- any of numerous plants belonging to the genus Thymus, of the mint family, including the common garden herb T. vulgaris, a low subshrub having narrow, aromatic leaves used for seasoning.
Origin of thyme
Examples from the Web for thyme
Contemporary Examples of thyme
Add the butter, chicken stock, salt, bay leaf, thyme, and tarragon and bring to a simmer.Daniel Boulud Reveals His 4 Favorite Recipes From His New Cookbook
October 15, 2013
“Very herbal, minty, some thyme, rosemary, lots of linden,” he concludes.
In addition to Central Park, they have new raised bed gardens on the rooftop with basil, sage, thyme, tomatoes, and squash.
Combine the breadcrumbs with the thyme, salt, pepper, and olive oil.Perfect Valentine’s Day Feast
February 13, 2012
Add the onions, tomatoes, garlic, thyme, bay leaves, cumin, cloves and cinnamon.Into the Heart of Turkey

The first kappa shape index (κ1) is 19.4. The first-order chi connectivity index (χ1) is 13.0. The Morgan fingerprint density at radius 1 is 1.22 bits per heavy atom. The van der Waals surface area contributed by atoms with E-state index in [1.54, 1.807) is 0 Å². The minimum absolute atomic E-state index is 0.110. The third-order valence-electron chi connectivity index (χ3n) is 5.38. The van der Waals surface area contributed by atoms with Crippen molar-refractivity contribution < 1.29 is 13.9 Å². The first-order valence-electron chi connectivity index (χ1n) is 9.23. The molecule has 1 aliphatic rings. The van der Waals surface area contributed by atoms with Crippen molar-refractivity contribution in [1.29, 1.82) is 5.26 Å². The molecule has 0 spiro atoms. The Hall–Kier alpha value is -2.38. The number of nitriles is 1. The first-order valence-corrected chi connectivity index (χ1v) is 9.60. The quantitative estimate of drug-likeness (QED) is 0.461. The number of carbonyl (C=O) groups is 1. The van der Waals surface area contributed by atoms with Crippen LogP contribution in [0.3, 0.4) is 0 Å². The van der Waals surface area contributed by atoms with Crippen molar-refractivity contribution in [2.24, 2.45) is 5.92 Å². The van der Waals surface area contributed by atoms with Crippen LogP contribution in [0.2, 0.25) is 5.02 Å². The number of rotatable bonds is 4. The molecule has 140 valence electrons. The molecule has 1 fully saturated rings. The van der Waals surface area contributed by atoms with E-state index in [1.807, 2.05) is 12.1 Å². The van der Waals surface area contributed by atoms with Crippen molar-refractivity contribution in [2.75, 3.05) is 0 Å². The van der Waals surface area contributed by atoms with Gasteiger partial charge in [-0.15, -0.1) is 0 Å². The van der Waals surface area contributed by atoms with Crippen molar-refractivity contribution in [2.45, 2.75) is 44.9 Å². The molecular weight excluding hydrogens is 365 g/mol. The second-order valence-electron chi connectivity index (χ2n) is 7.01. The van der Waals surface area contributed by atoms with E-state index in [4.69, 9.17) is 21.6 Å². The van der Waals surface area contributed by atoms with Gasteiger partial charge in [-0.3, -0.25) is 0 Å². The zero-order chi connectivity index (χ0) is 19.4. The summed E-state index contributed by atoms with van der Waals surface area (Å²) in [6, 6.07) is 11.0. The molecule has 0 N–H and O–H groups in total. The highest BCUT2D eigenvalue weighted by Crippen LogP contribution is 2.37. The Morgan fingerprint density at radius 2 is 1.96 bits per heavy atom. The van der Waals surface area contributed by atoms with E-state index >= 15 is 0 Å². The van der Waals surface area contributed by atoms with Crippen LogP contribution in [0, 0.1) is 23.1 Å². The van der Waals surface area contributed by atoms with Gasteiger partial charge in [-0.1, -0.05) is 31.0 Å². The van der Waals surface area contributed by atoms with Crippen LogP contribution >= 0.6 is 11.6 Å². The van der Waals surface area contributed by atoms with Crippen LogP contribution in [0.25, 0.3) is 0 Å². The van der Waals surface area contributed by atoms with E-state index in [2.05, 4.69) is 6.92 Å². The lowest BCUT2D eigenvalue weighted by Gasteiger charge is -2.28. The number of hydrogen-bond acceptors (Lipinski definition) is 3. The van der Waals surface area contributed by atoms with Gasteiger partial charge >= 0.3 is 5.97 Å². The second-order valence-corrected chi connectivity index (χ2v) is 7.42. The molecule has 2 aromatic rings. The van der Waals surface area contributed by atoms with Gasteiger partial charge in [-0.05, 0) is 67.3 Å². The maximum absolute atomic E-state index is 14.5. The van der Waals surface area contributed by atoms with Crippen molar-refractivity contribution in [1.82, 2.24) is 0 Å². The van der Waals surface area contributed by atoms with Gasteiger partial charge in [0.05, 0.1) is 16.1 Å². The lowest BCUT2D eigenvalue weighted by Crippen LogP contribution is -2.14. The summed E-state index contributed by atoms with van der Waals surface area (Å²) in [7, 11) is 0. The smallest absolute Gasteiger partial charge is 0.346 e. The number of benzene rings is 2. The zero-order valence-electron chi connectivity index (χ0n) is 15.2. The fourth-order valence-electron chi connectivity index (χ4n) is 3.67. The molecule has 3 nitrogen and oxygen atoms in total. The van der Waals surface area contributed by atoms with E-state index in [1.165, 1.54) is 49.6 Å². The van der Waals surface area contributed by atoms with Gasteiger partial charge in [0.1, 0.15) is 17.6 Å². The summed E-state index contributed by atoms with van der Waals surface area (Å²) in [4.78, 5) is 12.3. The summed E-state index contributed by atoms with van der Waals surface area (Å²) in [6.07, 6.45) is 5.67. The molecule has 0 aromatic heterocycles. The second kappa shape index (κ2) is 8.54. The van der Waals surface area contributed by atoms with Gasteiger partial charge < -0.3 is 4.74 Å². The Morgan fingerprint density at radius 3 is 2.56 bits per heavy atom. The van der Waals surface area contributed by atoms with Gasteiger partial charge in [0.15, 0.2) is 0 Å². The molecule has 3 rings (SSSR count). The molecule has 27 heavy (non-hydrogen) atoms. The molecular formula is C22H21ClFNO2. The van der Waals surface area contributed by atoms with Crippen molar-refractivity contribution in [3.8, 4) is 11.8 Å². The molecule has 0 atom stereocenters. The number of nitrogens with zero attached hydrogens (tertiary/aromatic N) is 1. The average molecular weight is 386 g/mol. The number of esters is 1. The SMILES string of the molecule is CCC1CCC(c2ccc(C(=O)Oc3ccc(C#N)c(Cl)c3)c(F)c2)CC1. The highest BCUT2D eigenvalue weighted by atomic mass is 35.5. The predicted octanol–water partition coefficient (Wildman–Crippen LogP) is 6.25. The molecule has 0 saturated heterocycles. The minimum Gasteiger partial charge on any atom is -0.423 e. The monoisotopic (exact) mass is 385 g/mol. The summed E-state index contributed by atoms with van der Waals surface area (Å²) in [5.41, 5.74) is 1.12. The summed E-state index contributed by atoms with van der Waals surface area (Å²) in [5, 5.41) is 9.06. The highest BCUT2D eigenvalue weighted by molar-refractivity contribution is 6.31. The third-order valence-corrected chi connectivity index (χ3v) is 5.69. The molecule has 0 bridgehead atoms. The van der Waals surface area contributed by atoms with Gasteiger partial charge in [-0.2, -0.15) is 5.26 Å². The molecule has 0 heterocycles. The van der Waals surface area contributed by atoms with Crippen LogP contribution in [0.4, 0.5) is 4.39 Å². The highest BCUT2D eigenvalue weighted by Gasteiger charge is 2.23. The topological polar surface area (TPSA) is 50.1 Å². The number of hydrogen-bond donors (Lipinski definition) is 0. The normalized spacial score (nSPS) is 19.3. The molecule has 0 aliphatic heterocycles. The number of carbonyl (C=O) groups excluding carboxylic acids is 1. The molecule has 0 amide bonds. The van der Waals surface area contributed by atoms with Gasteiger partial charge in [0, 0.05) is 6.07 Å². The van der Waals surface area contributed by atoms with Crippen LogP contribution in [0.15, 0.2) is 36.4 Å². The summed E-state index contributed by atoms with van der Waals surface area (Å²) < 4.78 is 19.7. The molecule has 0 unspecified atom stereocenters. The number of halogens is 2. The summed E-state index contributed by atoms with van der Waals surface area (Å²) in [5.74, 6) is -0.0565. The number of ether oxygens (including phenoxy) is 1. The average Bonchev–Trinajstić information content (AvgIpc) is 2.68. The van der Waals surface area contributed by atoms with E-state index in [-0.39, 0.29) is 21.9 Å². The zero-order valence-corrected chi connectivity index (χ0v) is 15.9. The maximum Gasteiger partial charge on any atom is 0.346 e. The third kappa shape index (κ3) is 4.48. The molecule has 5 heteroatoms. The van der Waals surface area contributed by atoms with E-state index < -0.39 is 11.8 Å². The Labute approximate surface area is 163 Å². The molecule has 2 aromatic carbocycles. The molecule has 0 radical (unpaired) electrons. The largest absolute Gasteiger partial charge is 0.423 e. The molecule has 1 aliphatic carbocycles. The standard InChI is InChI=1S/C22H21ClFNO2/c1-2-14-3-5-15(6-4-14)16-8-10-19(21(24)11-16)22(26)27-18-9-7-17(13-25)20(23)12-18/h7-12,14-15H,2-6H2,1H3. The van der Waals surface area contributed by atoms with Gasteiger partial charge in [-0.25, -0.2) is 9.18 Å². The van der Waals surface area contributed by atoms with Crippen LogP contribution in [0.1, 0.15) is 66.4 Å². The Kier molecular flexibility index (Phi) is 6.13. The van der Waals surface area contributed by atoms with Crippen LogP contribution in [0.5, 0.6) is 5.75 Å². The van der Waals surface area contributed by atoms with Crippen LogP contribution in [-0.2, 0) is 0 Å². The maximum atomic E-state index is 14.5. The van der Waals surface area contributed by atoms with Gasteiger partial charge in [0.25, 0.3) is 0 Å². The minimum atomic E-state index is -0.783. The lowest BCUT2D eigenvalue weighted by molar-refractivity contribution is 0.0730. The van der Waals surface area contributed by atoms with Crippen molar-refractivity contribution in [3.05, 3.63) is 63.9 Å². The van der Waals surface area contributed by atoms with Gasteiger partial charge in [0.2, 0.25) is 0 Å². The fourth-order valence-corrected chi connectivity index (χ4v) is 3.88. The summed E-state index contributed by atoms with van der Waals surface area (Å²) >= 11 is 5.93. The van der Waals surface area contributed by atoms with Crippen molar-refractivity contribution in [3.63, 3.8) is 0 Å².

September 28, 2010
Historical Examples of thyme
Chop some parsley and thyme together, a handful of each, and boil it in a little of the liquor in which the rabbit is boiling.
I shouted as I handed them some of the thyme, "Just look how delicious this is!"Boyhood
Thyme brought me back to lunch, and here I've been ever since.
"Cis and Thyme would feel it awfully if you and B.—-" He stopped.
Thyme had told her that Hilary was in the dining-room, and wanted specially to see her.
- any of various small shrubs of the temperate genus Thymus, having a strong mintlike odour, small leaves, and white, pink, or red flowers: family Lamiaceae (labiates)
Word Origin for thyme
plant of the mint family, late 14c., from Old French thym, tym (13c.), from Latin thymum, from Greek thymon, possibly from thyein "burn as a sacrifice," which would indicate the plant was used as incense.